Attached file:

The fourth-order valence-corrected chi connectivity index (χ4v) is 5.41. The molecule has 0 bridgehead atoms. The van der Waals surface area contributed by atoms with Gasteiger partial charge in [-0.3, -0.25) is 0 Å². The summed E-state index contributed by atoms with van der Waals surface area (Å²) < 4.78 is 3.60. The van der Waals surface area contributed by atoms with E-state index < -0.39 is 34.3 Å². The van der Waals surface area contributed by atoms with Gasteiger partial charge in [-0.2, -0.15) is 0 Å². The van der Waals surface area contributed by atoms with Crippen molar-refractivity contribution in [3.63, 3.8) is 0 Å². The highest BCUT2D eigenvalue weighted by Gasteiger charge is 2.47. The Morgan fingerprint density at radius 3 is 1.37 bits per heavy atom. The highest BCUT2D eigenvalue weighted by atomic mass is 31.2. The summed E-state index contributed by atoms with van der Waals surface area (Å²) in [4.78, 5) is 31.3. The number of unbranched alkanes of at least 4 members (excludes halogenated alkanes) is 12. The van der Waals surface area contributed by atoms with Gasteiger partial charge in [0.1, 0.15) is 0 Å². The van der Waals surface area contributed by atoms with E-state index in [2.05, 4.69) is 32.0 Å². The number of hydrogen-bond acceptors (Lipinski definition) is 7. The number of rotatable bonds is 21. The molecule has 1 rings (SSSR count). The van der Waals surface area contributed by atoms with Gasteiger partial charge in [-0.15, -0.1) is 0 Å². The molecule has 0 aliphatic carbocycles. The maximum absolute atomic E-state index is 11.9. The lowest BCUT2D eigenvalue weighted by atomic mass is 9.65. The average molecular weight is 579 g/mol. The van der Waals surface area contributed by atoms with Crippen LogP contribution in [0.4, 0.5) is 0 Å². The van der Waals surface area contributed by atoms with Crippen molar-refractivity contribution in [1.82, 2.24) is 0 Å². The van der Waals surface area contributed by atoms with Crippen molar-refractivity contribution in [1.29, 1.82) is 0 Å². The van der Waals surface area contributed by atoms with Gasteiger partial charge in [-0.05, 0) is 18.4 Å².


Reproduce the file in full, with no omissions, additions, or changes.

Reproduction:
The fourth-order valence-corrected chi connectivity index (χ4v) is 5.41. The molecule has 0 bridgehead atoms. The van der Waals surface area contributed by atoms with Gasteiger partial charge in [-0.3, -0.25) is 0 Å². The summed E-state index contributed by atoms with van der Waals surface area (Å²) < 4.78 is 3.60. The van der Waals surface area contributed by atoms with E-state index < -0.39 is 34.3 Å². The van der Waals surface area contributed by atoms with Gasteiger partial charge in [-0.2, -0.15) is 0 Å². The van der Waals surface area contributed by atoms with Crippen molar-refractivity contribution in [3.63, 3.8) is 0 Å². The highest BCUT2D eigenvalue weighted by Gasteiger charge is 2.47. The Morgan fingerprint density at radius 3 is 1.37 bits per heavy atom. The highest BCUT2D eigenvalue weighted by atomic mass is 31.2. The summed E-state index contributed by atoms with van der Waals surface area (Å²) in [4.78, 5) is 31.3. The number of unbranched alkanes of at least 4 members (excludes halogenated alkanes) is 12. The van der Waals surface area contributed by atoms with Gasteiger partial charge in [0.1, 0.15) is 0 Å². The van der Waals surface area contributed by atoms with E-state index in [2.05, 4.69) is 32.0 Å². The number of hydrogen-bond acceptors (Lipinski definition) is 7. The number of rotatable bonds is 21. The molecule has 1 rings (SSSR count). The van der Waals surface area contributed by atoms with Gasteiger partial charge in [-0.15, -0.1) is 0 Å². The molecule has 0 aliphatic carbocycles. The maximum absolute atomic E-state index is 11.9. The lowest BCUT2D eigenvalue weighted by atomic mass is 9.65. The average molecular weight is 579 g/mol. The van der Waals surface area contributed by atoms with Crippen LogP contribution in [0.4, 0.5) is 0 Å². The van der Waals surface area contributed by atoms with Crippen molar-refractivity contribution in [1.82, 2.24) is 0 Å². The van der Waals surface area contributed by atoms with Crippen molar-refractivity contribution in [1.29, 1.82) is 0 Å². The van der Waals surface area contributed by atoms with Gasteiger partial charge in [-0.05, 0) is 18.4 Å².